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Friday, October 9, 2009

The cultural and environmental legacy of an Occidental College poet

The poetry of Robinson Jeffers is in the spotlight as Occidental College hosts a series of events celebrating one of its most notable alums (class of 1905) who wrote extensively on the environment. On Saturday, Jeffers poetry will be part of several events - including a reading, sculpture dedication and garden opening - at The Southwest Museum in Mt. Washington and the Lummis House in Highland Park. The events will continue through early November as part of The Big Read: Jeffers and the Ecologies of Poetry.

Jeffers, who died in 1962, is best known for his poems inspired by the Western landscape, the Central California coast, in particular. So, why should his work be of interest to modern day Angelenos, particularly those who live in the Eastside? Occidental College professor Thomas Burkdall said Jeffers' words and sentiments still resonate with Americans living far from the Pacific.

"Even though Jeffers did focus his work on the Central Coast of California, I see his poetry as relevant to all of California ecology and, indeed, much of America," Burkdall said in an email. "In his poem, Carmel Point, Jeffers observes:

'This beautiful place defaced with a crop of suburban houses-
How beautiful when we first beheld it.'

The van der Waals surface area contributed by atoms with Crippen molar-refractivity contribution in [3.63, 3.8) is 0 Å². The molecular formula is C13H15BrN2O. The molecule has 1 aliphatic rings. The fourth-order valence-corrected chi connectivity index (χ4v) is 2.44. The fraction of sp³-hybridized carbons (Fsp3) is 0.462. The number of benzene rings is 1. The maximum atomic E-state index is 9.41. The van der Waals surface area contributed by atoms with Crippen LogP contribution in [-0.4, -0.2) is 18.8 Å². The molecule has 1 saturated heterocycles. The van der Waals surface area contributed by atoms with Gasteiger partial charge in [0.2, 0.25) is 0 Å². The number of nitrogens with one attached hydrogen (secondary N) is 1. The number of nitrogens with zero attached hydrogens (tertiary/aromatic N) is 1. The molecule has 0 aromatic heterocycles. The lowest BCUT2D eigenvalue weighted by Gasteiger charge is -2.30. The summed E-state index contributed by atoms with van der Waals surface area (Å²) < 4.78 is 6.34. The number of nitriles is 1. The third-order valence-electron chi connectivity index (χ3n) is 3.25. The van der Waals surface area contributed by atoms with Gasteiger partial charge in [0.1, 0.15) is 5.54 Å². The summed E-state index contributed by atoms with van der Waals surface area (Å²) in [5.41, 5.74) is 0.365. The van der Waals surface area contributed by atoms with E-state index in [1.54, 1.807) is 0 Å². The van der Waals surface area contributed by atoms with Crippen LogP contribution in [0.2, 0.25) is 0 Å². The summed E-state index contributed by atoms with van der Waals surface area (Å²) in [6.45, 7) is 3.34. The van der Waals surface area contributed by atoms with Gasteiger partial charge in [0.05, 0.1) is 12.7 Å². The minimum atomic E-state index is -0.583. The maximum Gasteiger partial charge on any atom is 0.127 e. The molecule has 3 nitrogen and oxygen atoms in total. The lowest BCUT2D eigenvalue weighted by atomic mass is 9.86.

Whether this is the Carmel coast or the Verdugo Hills, I think we can all understand this nostalgia for a pristine landscape," Burkdall said. In the wake of the recent fires that swept through the nearby mountains, Burdall offered up this Jeffers poem titled Fire on the Hills:

The deer were bounding like blown leaves
Under the smoke in front of the roaring wave of the brush-fire;
I thought of the smaller lives that were caught.
Beauty is not always lovely; the fire was beautiful, the terror
Of the deer was beautiful; and when I returned
Down the back slopes after the fire had gone by, an eagle
Was perched on the jag of a burnt pine,
Insolent and gorged, cloaked in the folded storms of his shoulders
He had come from far off for the good hunting
With fire for his beater to drive the game; the sky was merciless
Blue, and the hills merciless black,
The sombre-feathered great bird sleepily merciless between them.
I thought, painfully, but the whole mind,
The destruction that brings an eagle from heaven is better than men.

- Robinson Jeffers

Portrait of Jeffers by Remsen Bird/Occidental College

1 comment:

  1. Why should people in LA be connected to Jeffers? Let's try to raise awareness that his education and early inspiration for writing was Highland Park and the Arroyo Seco corridor!

    His parents built a house on Avenue 57, he attended Occidental College (when it was in Highland Park). Any wonder that he went on to build his home with local materials... because that was the Arroyo Culture influencing him right here in Los Angeles -- handbuilt structures by Charles Fletcher Lummis' El Alisal or Clyde Browne's Abbey San Encino (both within a short walk of the Highland Park Oxy campus).

    He walked the hills of the Arroyo and one would assume made a strong connection with the land while writing his early poetry.

    Let's celebrate that this was the part of Los Angeles that shaped Jeffers to become a great California poet of the western landscape, just as it always has for many artists of all disciplines.